The world’s biggest hedge fund is sounding the alarm about the potential for a protracted multiyear recession.
Bridgewater Associates co–chief investment officer Greg Jensen warned this week that during periods of high inflation like what the U.S. economy is experiencing today, recessions tend to last longer—unless central banks slash interest rates quickly.
And Federal Reserve Chair Jerome Powell made it clear this week that rate cuts aren’t in the cards.
“We’d expect kind of double the normal length of a recession because the Fed’s not going to be at your back for a long time, and that’s a big deal,” Jensen told Bloomberg on Friday.
The Bridgewater co-CIO said that the “good news” is that there is far less leverage in the financial system compared with the period before the Great Recession of 2008, which he believes will prevent a “cascading effect” in markets that causes a deep recession.
“Instead, you have this long grind that’s probably a couple years,” he said.
Jensen expects inflation will come down next year as a recession hits, but he argued that there will be a mixed bag of good and bad inflation reports that could weigh on stocks.
Not everyone on Wall Street agrees. Economists at Bank of America cut their inflation forecast for next year to just 2.8% on Friday, citing a “sharp drop” in goods prices. And Goldman Sachs is expecting just 2.7% inflation by the end of 2023.
But it may be wise to listen to Bridgewater’s co-CIO.
Jensen—who worked his way up the ranks at Bridgewater for 26 years under the tutelage of the fund’s billionaire founder, Ray Dalio—was one of the few CIOs on Wall Street to spot the rise of inflation in 2021.
Before the carnage that markets experienced this year, he warned that inflation would be a persistent issue and things would be “bad for investors going forward.”
Reiterating that forecast on Friday, Jensen argued that investors have yet to price in the coming multiyear recession and inflation that will remain above the Fed’s 2% target for some time.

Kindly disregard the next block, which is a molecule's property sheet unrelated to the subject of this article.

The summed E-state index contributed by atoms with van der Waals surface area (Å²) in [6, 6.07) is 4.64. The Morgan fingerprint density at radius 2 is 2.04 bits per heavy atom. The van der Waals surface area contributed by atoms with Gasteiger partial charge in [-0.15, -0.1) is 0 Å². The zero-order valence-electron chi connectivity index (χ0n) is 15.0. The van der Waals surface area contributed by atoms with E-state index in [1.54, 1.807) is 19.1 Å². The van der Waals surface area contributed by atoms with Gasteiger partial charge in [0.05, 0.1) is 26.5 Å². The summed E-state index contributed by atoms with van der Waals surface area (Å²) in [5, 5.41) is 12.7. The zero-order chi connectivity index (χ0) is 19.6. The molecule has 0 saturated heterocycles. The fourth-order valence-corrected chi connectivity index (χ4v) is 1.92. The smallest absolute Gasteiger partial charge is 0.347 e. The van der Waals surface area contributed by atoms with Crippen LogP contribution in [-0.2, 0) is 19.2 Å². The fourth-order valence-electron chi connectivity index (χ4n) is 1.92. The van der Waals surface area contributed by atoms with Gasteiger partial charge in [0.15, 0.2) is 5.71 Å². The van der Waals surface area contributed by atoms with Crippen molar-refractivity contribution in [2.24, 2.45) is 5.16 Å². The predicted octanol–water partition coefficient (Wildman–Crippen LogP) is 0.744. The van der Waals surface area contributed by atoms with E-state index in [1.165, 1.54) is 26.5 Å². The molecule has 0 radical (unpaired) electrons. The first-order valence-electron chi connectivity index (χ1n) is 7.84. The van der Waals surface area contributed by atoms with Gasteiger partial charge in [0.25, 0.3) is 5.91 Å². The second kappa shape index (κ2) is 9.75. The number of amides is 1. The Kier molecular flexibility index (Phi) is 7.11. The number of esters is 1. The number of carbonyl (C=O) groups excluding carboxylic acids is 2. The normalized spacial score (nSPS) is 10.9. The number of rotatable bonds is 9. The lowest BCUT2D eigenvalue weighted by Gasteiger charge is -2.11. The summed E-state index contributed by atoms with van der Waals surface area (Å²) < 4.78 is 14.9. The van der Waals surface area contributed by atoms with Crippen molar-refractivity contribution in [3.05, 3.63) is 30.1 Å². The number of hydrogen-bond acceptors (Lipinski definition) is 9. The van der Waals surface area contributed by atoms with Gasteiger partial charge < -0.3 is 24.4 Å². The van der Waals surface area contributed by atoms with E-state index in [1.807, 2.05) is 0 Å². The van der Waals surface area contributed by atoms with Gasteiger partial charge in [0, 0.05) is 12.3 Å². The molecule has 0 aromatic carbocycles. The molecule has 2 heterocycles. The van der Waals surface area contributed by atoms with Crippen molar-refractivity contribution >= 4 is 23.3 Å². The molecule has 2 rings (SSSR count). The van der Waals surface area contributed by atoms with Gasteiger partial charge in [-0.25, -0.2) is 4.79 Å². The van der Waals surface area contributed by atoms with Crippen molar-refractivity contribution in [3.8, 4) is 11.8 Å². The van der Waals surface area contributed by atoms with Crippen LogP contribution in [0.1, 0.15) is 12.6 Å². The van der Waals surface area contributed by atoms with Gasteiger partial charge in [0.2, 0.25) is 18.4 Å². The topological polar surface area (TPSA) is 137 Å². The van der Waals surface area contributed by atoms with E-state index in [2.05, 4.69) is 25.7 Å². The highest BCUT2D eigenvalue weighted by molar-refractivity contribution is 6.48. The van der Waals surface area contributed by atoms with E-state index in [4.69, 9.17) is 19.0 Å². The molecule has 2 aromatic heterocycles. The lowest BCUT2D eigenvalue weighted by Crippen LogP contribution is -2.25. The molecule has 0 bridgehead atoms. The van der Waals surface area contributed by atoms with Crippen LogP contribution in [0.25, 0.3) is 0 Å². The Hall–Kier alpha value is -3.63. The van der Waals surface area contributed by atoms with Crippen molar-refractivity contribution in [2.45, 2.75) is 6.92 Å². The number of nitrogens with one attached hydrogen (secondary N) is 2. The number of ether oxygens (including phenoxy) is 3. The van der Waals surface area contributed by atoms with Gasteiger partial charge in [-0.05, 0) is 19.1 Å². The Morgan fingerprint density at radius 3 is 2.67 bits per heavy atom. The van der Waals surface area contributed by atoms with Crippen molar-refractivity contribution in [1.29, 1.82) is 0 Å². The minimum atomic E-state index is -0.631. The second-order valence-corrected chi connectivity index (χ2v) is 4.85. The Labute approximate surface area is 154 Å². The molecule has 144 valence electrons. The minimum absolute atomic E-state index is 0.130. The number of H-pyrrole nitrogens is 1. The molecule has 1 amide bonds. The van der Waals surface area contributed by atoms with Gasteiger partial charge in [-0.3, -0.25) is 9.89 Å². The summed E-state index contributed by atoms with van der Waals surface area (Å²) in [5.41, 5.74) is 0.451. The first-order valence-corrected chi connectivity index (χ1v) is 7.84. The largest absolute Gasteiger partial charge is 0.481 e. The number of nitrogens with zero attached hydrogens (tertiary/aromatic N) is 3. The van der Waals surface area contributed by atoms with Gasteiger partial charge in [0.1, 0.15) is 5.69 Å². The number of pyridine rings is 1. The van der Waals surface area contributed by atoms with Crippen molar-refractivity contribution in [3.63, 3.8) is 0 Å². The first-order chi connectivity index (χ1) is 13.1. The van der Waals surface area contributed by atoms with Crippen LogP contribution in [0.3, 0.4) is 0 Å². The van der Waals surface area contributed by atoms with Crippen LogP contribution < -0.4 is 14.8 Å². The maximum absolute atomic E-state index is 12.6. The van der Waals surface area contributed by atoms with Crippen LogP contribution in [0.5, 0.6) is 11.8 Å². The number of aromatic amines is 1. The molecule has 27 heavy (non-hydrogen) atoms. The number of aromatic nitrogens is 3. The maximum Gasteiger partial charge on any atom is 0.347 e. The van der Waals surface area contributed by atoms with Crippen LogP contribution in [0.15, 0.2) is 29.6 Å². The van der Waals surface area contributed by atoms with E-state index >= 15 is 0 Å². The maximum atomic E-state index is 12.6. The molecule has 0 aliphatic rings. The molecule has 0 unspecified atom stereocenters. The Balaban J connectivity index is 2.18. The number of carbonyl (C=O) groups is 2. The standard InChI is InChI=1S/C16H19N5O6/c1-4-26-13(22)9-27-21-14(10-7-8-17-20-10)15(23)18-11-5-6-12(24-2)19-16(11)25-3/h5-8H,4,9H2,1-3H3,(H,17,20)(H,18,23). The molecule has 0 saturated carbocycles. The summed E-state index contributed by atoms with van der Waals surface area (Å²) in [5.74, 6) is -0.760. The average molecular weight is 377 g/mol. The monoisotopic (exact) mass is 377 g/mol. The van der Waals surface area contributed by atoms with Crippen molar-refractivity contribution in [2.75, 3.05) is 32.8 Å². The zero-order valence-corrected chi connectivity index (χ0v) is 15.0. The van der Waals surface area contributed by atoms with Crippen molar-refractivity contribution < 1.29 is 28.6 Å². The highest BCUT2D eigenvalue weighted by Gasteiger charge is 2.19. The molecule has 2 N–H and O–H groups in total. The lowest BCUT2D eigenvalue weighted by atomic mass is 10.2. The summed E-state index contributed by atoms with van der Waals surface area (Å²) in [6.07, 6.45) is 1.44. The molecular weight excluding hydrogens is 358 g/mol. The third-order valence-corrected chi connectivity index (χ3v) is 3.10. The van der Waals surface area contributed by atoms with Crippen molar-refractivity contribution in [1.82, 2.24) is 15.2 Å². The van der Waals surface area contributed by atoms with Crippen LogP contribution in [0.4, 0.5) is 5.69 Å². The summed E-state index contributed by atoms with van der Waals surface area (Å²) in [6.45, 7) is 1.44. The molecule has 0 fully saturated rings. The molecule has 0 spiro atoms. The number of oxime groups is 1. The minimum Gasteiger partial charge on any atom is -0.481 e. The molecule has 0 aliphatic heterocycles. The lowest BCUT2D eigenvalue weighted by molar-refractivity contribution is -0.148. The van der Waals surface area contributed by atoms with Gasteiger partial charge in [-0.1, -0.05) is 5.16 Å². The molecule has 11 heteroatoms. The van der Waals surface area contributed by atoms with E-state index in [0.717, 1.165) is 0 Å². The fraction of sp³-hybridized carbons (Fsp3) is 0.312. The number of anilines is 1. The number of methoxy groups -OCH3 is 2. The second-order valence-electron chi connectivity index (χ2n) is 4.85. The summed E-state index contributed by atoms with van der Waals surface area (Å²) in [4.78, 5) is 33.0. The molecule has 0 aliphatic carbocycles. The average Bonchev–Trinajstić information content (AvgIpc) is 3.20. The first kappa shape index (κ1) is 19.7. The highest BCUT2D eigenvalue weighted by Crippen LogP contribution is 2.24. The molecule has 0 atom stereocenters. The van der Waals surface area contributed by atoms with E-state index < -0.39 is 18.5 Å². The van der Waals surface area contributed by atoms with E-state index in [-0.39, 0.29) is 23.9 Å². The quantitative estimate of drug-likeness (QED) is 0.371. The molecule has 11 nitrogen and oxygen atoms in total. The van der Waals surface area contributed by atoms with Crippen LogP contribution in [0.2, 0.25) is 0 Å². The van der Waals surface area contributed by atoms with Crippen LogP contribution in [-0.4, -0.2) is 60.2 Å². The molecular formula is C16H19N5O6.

“You haven’t seen the bottom in risky assets,” he warned. “It’s going to be a couple year downcycle here.”
The effects of China’s reopening and advice for investors
China’s economic reopening is one of the main reasons Jensen is worried about inflation next year.
Throughout 2022, Beijing’s strict COVID zero policies have stood in stark contrast to the gradual easing of pandemic-era restrictions seen in the West.
But in recent weeks, officials in China have begun rolling back some COVID restrictions after strict, extended lockdowns sparked rare public protests across the country.
China’s reopening “will be beneficial” for some countries, but for the U.S. and Europe it could be an issue, according to Jensen.
“This is not a great thing for the U.S. and Europe,” he said. “China has been a blessing…because it has been such a disinflationary force.”
With the Chinese factories and consumers locked down, demand for raw materials and goods from China was reduced over the past few years. That helped keep inflation at bay globally.
Now, as China reopens, commodity prices are expected to rise, exacerbating inflation in the West just as a recession hits.
That will make the “dilemma” for central banks—to fight inflation even as a recession looms or to pause or cut rates and deal with higher inflation—even worse, Jensen said.
For investors, Jensen warned that this means there aren’t many solid places “to hide” at the moment.
“Overall it’s not great out there, and cash is not a terrible thing,” he said. “Assets don’t always go up even though we’ve had that feeling over the last decade.”
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